Cold sores and cankers are not the same, but they are both types of sores. Canker sores occur inside the mouth, while cold sores are generally found on or near the lips.
A canker sore is a small ulcer with a white or grey base and red border. There can be one or a number of sores in the mouth. Canker sores are very common and recur often. Canker sores are very difficult to treat. There is no proven technique that will eliminate ulcers or speed the recovery time once they appear. There are a few medications that will give temporary relief from the pain, but they need to be started as soon as symptoms appear. Canker sores usually heal in about a week or two. Anti-microbial mouth rinses may help reduce the irritation. Over-the-counter topical anaesthetics can also provide relief.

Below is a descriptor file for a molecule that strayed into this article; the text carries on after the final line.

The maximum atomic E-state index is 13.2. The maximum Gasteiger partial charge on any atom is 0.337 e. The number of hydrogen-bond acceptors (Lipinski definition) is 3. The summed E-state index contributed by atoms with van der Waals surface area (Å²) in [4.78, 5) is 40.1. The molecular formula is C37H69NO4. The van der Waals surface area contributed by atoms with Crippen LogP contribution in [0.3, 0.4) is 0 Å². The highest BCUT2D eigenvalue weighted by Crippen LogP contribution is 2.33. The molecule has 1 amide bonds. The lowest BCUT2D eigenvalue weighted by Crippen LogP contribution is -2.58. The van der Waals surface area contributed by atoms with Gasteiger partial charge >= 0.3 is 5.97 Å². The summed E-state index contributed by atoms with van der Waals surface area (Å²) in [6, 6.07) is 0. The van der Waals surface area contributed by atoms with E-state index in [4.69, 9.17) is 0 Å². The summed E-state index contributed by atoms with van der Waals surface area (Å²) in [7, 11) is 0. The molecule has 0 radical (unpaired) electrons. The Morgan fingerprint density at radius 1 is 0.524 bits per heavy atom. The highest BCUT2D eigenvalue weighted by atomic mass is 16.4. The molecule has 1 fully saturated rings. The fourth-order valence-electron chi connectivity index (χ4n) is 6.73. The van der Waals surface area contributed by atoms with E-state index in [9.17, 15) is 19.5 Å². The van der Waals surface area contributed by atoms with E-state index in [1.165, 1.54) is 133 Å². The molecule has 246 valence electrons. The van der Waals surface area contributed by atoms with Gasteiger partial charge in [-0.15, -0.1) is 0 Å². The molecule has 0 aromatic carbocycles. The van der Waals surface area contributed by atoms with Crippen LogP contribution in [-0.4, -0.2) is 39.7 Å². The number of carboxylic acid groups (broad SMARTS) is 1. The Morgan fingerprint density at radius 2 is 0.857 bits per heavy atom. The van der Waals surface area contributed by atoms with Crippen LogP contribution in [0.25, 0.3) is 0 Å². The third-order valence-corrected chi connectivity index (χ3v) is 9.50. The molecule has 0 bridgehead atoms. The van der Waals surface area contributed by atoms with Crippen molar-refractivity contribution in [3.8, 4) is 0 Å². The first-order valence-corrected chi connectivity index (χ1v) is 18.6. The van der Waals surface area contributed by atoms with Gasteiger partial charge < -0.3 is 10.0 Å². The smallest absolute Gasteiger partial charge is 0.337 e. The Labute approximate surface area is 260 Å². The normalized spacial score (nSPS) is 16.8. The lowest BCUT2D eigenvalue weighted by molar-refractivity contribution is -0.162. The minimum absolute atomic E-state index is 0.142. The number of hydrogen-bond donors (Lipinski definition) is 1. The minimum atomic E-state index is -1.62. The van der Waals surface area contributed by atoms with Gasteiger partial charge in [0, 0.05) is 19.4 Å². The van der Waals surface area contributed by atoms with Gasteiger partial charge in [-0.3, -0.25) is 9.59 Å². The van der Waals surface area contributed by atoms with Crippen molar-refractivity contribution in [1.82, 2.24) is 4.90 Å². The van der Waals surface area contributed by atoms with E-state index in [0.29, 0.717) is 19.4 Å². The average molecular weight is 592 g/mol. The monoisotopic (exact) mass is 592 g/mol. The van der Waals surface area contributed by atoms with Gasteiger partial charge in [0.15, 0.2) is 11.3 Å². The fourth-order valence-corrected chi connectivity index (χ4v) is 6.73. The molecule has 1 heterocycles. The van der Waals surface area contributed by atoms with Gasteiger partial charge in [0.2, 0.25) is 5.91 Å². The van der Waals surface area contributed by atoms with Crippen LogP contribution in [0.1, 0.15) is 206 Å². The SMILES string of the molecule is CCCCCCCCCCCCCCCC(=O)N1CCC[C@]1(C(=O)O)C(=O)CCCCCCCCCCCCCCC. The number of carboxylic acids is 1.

A cold sore, which is also called fever blister and is caused by the herpes simplex virus, is composed of groups of painful, fluid-filled blisters that often erupt around the lips and sometimes under the nose or the chin. This virus is very contagious and you should take care not to come into contact with a herpes lesion. Over-the-counter topical anaesthetics can provide temporary relief and prescription antiviral drugs may reduce these kinds of viral infections.